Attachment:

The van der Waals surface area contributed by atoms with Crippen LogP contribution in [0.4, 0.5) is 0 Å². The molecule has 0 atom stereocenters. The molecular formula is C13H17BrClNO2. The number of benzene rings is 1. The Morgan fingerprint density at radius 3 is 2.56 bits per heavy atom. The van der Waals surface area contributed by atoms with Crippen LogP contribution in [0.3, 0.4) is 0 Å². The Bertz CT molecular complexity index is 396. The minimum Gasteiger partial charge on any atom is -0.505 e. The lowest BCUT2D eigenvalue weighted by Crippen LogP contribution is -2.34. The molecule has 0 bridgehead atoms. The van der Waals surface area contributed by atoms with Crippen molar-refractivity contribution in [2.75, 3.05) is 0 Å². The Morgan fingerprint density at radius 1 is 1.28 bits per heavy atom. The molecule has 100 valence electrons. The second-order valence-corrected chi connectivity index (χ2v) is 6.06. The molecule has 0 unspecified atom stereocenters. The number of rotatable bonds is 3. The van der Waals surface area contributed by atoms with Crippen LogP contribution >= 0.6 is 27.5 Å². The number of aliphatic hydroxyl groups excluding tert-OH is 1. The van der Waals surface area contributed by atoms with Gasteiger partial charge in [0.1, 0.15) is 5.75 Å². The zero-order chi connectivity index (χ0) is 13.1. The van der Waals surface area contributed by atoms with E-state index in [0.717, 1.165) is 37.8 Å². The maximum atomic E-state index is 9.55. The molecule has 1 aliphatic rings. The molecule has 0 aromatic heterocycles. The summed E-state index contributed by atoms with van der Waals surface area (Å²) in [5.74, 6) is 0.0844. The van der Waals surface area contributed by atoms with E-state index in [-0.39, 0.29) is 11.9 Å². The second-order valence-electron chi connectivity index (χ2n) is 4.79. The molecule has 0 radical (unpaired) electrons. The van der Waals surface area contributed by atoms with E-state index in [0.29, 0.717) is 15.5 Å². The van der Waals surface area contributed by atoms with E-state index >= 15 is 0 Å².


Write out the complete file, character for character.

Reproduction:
The van der Waals surface area contributed by atoms with Crippen LogP contribution in [0.4, 0.5) is 0 Å². The molecule has 0 atom stereocenters. The molecular formula is C13H17BrClNO2. The number of benzene rings is 1. The Morgan fingerprint density at radius 3 is 2.56 bits per heavy atom. The van der Waals surface area contributed by atoms with Crippen LogP contribution in [0.3, 0.4) is 0 Å². The Bertz CT molecular complexity index is 396. The minimum Gasteiger partial charge on any atom is -0.505 e. The lowest BCUT2D eigenvalue weighted by Crippen LogP contribution is -2.34. The molecule has 0 bridgehead atoms. The van der Waals surface area contributed by atoms with Crippen molar-refractivity contribution in [2.75, 3.05) is 0 Å². The Morgan fingerprint density at radius 1 is 1.28 bits per heavy atom. The molecule has 100 valence electrons. The second-order valence-corrected chi connectivity index (χ2v) is 6.06. The molecule has 0 unspecified atom stereocenters. The number of rotatable bonds is 3. The van der Waals surface area contributed by atoms with Crippen LogP contribution >= 0.6 is 27.5 Å². The number of aliphatic hydroxyl groups excluding tert-OH is 1. The van der Waals surface area contributed by atoms with Gasteiger partial charge in [0.1, 0.15) is 5.75 Å². The zero-order chi connectivity index (χ0) is 13.1. The van der Waals surface area contributed by atoms with E-state index in [0.717, 1.165) is 37.8 Å². The maximum atomic E-state index is 9.55. The molecule has 1 aliphatic rings. The molecule has 0 aromatic heterocycles. The summed E-state index contributed by atoms with van der Waals surface area (Å²) in [5.74, 6) is 0.0844. The van der Waals surface area contributed by atoms with E-state index in [-0.39, 0.29) is 11.9 Å². The second-order valence-electron chi connectivity index (χ2n) is 4.79. The molecule has 0 radical (unpaired) electrons. The van der Waals surface area contributed by atoms with E-state index in [0.29, 0.717) is 15.5 Å². The van der Waals surface area contributed by atoms with E-state index >= 15 is 0 Å².